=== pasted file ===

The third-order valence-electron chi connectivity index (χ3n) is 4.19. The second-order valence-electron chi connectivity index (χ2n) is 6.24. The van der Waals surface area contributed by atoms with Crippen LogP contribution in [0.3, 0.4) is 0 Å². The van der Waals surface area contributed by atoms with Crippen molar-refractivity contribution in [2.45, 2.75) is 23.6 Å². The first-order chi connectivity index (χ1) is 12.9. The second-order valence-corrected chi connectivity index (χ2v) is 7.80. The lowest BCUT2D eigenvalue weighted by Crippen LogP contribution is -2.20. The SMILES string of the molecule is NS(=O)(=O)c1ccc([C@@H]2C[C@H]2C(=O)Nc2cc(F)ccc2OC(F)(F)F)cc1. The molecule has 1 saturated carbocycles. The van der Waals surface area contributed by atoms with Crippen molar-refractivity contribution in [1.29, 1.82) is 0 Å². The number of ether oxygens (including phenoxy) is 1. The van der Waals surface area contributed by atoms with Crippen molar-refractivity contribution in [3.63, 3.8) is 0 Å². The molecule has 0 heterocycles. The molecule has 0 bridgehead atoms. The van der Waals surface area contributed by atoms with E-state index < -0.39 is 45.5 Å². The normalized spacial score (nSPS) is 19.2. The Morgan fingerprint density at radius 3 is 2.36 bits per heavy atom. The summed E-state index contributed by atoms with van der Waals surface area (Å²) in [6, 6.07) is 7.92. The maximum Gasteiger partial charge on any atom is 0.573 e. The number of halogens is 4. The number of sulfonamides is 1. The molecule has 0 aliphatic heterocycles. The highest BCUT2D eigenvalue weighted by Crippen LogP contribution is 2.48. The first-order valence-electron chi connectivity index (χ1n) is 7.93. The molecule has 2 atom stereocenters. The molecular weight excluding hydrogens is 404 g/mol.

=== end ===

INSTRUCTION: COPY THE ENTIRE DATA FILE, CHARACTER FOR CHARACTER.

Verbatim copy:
The third-order valence-electron chi connectivity index (χ3n) is 4.19. The second-order valence-electron chi connectivity index (χ2n) is 6.24. The van der Waals surface area contributed by atoms with Crippen LogP contribution in [0.3, 0.4) is 0 Å². The van der Waals surface area contributed by atoms with Crippen molar-refractivity contribution in [2.45, 2.75) is 23.6 Å². The first-order chi connectivity index (χ1) is 12.9. The second-order valence-corrected chi connectivity index (χ2v) is 7.80. The lowest BCUT2D eigenvalue weighted by Crippen LogP contribution is -2.20. The SMILES string of the molecule is NS(=O)(=O)c1ccc([C@@H]2C[C@H]2C(=O)Nc2cc(F)ccc2OC(F)(F)F)cc1. The molecule has 1 saturated carbocycles. The van der Waals surface area contributed by atoms with Crippen molar-refractivity contribution in [1.29, 1.82) is 0 Å². The number of ether oxygens (including phenoxy) is 1. The van der Waals surface area contributed by atoms with Crippen molar-refractivity contribution in [3.63, 3.8) is 0 Å². The molecule has 0 heterocycles. The molecule has 0 bridgehead atoms. The van der Waals surface area contributed by atoms with E-state index < -0.39 is 45.5 Å². The normalized spacial score (nSPS) is 19.2. The Morgan fingerprint density at radius 3 is 2.36 bits per heavy atom. The summed E-state index contributed by atoms with van der Waals surface area (Å²) in [6, 6.07) is 7.92. The maximum Gasteiger partial charge on any atom is 0.573 e. The number of halogens is 4. The number of sulfonamides is 1. The molecule has 0 aliphatic heterocycles. The highest BCUT2D eigenvalue weighted by Crippen LogP contribution is 2.48. The first-order valence-electron chi connectivity index (χ1n) is 7.93. The molecule has 2 atom stereocenters. The molecular weight excluding hydrogens is 404 g/mol.